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In the News Brain Injury Awareness Month – Part II

Written by Lisa Jillanza

Continued from Part I…


An acquired brain injury (ABI) is an “injury to the brain that is not hereditary, congenital, degenerative, or induced by birth trauma. Essentially, this type of brain injury is one that has occurred after birth. The injury results in a change to the brain’s neuronal activity, which affects the physical integrity, metabolic activity, or functional ability of nerve cells in the brain.” 

traumatic brain injury (TBI) is defined as an “alteration in brain function, or other evidence of brain pathology, caused by an external force. Traumatic impact injuries can be defined as closed (or non-penetrating) or open (penetrating).”

Often referred to as an acquired brain injury, a non-traumatic brain injury causes” damage to the brain by internal factors, such as a lack of oxygen, exposure to toxins, pressure from a tumor, etc.”

Examples of traumatic brain injuries include falls, assaults, motor vehicle accidents, sports injuries, abusive head trauma, gunshot wounds, workplace injuries, child or domestic abuse, and military actions.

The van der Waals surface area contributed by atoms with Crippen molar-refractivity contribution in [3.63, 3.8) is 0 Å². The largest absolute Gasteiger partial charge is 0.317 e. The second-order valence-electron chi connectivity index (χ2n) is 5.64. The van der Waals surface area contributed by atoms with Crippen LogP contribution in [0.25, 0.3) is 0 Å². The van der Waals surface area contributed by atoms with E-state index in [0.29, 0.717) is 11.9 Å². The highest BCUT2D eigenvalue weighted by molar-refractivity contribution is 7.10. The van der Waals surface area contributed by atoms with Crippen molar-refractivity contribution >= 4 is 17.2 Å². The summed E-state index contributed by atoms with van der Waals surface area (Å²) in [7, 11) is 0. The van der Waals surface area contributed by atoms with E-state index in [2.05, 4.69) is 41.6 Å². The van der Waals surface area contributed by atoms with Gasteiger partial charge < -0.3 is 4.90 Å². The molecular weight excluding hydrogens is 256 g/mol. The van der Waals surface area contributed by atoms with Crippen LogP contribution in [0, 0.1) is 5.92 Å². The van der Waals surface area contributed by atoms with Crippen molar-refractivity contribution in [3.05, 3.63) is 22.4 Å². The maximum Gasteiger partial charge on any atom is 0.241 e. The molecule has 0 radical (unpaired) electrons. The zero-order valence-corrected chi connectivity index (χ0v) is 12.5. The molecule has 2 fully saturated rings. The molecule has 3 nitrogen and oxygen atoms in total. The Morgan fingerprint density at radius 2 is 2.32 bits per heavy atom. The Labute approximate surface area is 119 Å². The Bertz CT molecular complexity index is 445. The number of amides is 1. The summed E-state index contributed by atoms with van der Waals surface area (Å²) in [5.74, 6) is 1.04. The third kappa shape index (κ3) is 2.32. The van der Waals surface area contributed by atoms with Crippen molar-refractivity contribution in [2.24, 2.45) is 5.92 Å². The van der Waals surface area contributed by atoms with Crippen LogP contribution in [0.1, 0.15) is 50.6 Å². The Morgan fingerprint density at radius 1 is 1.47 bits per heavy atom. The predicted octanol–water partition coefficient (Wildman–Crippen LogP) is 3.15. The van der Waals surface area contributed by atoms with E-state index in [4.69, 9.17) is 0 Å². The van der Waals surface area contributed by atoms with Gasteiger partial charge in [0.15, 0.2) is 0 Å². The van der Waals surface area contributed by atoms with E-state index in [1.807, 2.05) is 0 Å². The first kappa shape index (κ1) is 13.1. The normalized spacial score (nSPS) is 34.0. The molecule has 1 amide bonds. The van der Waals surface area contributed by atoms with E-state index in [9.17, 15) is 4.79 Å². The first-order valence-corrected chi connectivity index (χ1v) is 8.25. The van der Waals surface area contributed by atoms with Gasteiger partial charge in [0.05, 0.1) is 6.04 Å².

Non-traumatic brain injuries include stroke, hemorrhage, blood clot, infectious disease, meningitis, seizure, electric shock, tumors, neurotoxic poisoning, lack of oxygen, drug overdose, and aneurysm. 

Just as no two people are exactly alike, no two brain injuries are exactly alike. For some, brain injury is the start of a lifelong disease process. Brain injury requires access to a full continuum of treatment and community-based supports provided by appropriately educated clinicians serving on an interdisciplinary treatment team.

The individual who sustains a brain injury and his or her family are the most important members of the treatment team. Their choices, goals, and backgrounds will be taken into consideration when it comes to the appropriate treatment.